Investing

LICs fail to perform in 2020 during COVID-19

LICs have once again demonstrated poor long term performance during the COVID-19 correction. We review LIC returns compared to ETFs in 2020.

Market corrections are meant to be a prime opportunity for active managers to shine. However SPIVA research shows that even after going through one of the steepest market corrections in history, most active fund managers have underperformed their benchmarks so far in 2020. 

LIC performance disappointing over five years to 2020

As a follow up to our piece on LIC performance in 2019, we’ve reviewed the performance of Australia’s listed investment companies (LICs) to see how they handled the COVID-19 correction, and assessed their performance for the period ending 30 June 2020. 

LICs have the benefit of being able to smooth out dividend payments and reserve income during turbulent times, but our findings show poor total returns.

Over the last five years to 30 June 2020, ~80% of Australian share LICs failed to outperform the market tracking index ETF. Global share LICs fared even worse, with 82% failing to outperform the global 100 ETF. 

Investors in LICs would have been better off by $3.4 billion over the last five years if they had simply invested into an equivalent index-tracking ETF.

If you had invested $10,000 in one of Australia’s largest and most popular LICs five years ago it would be worth roughly $12,000 today including dividends and capital growth. That same amount invested in the Vanguard Australian Shares Index ETF (VAS) would have double the return at ~$14,000.

LIC growth slows dramatically in 2020

LIC growth has slowed dramatically in 2020, with poor performance being a major contributing factor. LICs only grew assets by 4% over the year to 30 June 2020, compared to ETFs which grew assets by 43%. 

After overtaking LICs in 2018, ETFs have continued to widen the gap on assets under management as more investors seek ETFs due to their lower cost, tax efficiency, better performance and transparency. 

Additionally, the government banned commissions (called stamping fees) on LICs in May 2020. Stockspot’s research featured in ASIC’s recommendation to the Treasurer. This has leveled the playing field for investors.  

The ban on LIC commissions is another factor slowing down the growth of LICs, and some LICs are now looking to convert to an open ended structure like an ETF. 

The big winners out of this are investors who have gravitated to ETFs with lower fees, superior performance and more certainty of market returns.

LICs charge higher fees

Fees is one of the biggest decorators of performance. LIC fees are double what typical index ETFs charge, with the average LIC costing 0.98% per year, whereas the average ETF costs 0.50% per year. (note: weighted average 0.71% vs 0.33%).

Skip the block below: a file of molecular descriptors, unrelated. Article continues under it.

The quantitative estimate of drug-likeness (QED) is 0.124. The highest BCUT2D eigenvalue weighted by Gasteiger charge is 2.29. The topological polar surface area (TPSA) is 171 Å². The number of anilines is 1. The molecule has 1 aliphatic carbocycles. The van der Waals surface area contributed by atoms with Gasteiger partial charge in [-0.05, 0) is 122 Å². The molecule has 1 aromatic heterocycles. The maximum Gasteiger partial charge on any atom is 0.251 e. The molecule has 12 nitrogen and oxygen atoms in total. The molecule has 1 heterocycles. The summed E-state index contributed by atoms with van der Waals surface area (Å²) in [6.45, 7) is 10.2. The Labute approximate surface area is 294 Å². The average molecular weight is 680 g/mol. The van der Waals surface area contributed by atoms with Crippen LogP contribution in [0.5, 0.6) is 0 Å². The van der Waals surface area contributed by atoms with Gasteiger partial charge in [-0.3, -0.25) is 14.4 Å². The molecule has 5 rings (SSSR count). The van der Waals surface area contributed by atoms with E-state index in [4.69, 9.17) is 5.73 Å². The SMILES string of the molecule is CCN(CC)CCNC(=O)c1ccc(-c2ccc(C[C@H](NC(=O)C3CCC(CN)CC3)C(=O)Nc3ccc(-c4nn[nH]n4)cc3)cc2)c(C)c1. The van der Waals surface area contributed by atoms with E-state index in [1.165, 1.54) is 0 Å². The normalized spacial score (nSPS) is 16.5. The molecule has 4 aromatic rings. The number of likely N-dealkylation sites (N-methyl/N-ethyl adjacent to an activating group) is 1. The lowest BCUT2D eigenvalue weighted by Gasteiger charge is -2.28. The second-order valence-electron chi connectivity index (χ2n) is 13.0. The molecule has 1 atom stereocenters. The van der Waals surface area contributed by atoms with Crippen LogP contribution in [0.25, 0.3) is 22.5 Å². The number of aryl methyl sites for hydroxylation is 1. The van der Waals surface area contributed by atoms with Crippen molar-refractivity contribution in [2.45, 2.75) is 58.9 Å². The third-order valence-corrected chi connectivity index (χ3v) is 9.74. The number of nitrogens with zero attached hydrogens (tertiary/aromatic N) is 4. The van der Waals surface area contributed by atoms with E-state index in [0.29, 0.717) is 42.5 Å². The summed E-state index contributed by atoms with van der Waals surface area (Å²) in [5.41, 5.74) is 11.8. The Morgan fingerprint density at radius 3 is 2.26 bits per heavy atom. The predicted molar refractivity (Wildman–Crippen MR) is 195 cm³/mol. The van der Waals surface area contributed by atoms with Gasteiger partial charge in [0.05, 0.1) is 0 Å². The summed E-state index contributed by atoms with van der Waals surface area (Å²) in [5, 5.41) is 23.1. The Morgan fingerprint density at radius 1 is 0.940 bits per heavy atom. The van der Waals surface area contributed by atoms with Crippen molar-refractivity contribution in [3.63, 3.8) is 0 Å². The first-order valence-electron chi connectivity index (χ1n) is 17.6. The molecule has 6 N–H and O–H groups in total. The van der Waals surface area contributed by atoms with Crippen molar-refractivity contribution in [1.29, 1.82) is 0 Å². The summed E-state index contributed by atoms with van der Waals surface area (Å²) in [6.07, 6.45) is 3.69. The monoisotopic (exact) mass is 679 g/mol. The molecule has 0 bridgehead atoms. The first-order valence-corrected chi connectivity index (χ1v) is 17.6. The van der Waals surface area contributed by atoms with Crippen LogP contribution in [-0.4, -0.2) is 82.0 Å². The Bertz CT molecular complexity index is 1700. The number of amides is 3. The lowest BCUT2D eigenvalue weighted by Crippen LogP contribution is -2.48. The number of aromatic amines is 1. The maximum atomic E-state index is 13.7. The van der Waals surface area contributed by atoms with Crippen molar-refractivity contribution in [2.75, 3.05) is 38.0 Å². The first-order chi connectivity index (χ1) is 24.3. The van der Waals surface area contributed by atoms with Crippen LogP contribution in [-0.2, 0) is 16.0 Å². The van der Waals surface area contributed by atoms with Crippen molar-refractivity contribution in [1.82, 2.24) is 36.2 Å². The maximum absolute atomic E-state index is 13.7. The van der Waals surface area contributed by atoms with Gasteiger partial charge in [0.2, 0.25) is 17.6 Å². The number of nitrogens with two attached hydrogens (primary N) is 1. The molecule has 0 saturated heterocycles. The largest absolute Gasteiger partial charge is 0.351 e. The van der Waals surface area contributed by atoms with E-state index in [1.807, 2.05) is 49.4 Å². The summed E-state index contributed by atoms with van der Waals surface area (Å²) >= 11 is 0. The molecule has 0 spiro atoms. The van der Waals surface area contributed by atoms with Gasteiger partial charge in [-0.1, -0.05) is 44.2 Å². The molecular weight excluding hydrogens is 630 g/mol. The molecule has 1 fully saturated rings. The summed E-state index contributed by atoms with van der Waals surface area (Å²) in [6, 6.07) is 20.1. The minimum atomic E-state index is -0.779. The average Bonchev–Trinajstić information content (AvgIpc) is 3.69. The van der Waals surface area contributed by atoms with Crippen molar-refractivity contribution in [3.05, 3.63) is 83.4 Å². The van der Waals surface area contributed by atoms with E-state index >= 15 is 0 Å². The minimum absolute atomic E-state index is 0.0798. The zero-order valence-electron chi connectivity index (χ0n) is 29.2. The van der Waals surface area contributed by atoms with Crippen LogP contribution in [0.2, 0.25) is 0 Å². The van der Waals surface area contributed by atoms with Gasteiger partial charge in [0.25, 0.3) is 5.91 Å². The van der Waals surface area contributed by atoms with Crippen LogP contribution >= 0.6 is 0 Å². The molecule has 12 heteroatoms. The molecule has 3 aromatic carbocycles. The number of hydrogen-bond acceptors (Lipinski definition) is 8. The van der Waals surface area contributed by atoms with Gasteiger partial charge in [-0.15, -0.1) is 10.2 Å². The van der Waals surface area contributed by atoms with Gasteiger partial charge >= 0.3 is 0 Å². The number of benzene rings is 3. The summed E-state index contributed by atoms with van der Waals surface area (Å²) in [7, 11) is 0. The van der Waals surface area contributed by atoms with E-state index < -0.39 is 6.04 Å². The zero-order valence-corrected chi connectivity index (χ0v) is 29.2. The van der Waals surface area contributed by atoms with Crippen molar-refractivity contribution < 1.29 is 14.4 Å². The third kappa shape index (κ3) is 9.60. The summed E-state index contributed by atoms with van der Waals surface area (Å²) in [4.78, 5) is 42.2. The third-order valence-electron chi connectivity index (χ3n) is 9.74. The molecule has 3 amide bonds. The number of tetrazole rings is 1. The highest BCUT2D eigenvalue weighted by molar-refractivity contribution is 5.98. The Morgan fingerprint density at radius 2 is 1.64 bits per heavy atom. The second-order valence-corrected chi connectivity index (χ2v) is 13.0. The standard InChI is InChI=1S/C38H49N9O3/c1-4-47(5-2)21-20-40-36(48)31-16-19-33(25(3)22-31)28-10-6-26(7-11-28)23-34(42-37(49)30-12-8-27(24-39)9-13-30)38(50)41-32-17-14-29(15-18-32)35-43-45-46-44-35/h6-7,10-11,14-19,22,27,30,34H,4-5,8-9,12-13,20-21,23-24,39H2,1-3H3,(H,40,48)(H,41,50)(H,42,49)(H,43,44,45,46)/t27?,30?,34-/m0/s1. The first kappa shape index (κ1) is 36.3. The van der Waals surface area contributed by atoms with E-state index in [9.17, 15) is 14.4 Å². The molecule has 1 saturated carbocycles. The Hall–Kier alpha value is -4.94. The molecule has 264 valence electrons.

Find out more about the impact of LIC fees on returns. 

The impact of high costs becomes more apparent with each passing year as LICs find it more and more difficult to generate sufficient returns to make up for the drag of their costs.

LICs and discounts to NTAs (net tangible assets) 

One of the biggest drawbacks with LICs is their tendency to depart materially from the underlying value of the assets they hold – known as the net tangible asset (NTA). The average discount to NTA (both pre and post tax) for LICs is currently ~10% (source: ASX). 

This wide discount to NTA that LICs face is likely to be an irreversible cost of permanent capital – investors don’t like that they only take money out of LICs by selling to another investor. A seller of an unwanted LIC may have trouble finding buyers and this lead to many LICs trading at permanent discounts. 

The sharp discount to NTA also partially reflects the present value of fees that investors will pay since they have no confidence in the LIC manager outperforming its benchmark in the future. 

While the price of an LIC can make it seem like an ‘undervalued’ investment (investors can buy $1 for 90c) but this reasoning falls over when persistent historical discounts are taken into account. 

Conclusion

Similar to 2019, LICs continue to have once again underperform their benchmarks and equivalent ETFs in 2020. Structural changes to stamping commissions, and their slow growth in the years to 2020 have contributed to their disappointing performance, but there is still $45 billion trapped inside LICs. 

We expect a substantial amount of this money will move from LICs to ETFs as investors recognise the benefits of this alternate investment strategy. 


Investment Associate

Marc has previously worked for Morgan Stanley, AMP and KPMG. He holds a Bachelor of Business (Finance/Accounting) from the University of Technology Sydney (UTS), and has completed his Chartered Financial Analyst (CFA) Level 1.

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